Flash Localization for Best Buy

I recently had the opportunity to re-design Best Buy’s corporate site (www.bestbuyinc.com), and as part of that effort, I encountered a problem I had not worked through before — different languages in Flash. I learned a great deal about dealing with different languages and for the most part, it was not as complicated as I expected (and feared it) to be — that is, until I needed to include Mandarin Chinese in the mix.

The Flash pieces needed to be flexible enough to add languages in the future, and yet fit within the corporate guidelines for Best Buy, which meant using Futura Bold for the headlines. This wasn’t a problem for most languages since most of the ones we needed use the basic Latin character set. All I needed to do was have a dynamic text field with Futura Bold embedded along with the following characters:

ÀÁÂÃÄÅÆÇÈÉÊËÌÍÎÏÑÒÓÔÕÖÙÚÛßàáâã äåæçèéêëìíîïñòóôõöùúûüŒœ¿

That list can be found at thewarp.org and it covers Portugese, Spanish, German, French and Italian.

The tricky part came when I had to add Mandarin Chinese. The problem here lies in the fact that there are way too many glyphs to embed an asian font, so I had to do some research on how device fonts work for Asian characters. But since this dynamic text field already had a font associated with it (and it was already embedded), how do you use a device font instead?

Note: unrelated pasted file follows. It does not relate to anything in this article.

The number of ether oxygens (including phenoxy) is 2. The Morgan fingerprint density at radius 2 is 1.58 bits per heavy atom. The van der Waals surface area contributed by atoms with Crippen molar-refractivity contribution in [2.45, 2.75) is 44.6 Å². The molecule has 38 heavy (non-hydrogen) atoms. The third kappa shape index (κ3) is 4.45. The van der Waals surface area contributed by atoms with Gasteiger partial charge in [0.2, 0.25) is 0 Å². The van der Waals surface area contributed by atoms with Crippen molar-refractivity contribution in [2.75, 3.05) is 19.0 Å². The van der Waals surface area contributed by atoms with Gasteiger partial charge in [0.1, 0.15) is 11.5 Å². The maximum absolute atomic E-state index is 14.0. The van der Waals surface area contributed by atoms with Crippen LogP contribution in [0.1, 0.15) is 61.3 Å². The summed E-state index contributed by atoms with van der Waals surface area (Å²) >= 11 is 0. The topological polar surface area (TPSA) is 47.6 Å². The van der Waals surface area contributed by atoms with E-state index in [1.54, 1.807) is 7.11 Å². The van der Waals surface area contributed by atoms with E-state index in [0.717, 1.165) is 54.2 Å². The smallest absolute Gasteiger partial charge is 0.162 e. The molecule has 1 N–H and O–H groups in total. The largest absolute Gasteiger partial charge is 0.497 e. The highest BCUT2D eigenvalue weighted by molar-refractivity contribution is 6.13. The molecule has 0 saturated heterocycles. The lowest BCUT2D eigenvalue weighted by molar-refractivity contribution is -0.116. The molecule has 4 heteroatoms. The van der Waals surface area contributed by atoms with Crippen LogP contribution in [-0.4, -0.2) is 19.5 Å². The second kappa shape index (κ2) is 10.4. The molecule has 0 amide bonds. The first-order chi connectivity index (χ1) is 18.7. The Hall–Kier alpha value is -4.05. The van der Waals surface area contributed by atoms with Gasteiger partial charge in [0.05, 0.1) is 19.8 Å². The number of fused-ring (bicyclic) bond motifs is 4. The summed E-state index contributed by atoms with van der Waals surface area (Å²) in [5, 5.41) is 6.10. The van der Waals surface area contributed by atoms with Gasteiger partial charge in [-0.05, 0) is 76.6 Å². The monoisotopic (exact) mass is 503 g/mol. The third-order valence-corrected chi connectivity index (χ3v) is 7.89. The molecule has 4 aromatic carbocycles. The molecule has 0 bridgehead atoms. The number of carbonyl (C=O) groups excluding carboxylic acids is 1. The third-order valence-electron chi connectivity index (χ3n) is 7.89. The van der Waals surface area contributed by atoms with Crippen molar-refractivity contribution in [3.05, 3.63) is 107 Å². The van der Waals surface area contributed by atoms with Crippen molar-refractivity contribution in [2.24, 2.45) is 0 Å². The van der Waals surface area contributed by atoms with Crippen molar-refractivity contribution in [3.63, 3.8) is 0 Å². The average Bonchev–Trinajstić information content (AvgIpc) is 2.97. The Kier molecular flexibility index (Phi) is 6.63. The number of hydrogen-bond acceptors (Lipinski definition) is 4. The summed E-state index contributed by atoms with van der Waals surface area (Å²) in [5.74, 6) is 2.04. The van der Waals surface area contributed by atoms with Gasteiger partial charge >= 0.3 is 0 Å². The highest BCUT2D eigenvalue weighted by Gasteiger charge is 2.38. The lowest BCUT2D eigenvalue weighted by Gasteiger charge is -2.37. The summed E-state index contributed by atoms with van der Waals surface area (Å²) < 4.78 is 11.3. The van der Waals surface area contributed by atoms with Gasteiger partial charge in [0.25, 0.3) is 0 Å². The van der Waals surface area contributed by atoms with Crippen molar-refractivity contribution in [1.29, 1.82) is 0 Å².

Well, I don’t know if this is the right way to do it, but it works. First, I set up all language translations in an XML file. When I load the XML file, it looks for the specific language to be displayed using the two letter code for each country (i.e. FR = France, CA = Canada, CN = China, etc).

Next I set up a conditional to figure out what language to load, and if it found CN (China), it would set the text field to embedFonts = false and assigns it a TextFormat with a device font instead. To my astonishment (and great relief), this worked like a charm. Granted, it doesn’t give me much control over the visual aspect of the Mandarin glyphs (it uses whatever the computer defaults to), but I felt that was a good compromise to having one Flash file per language instead. 🙂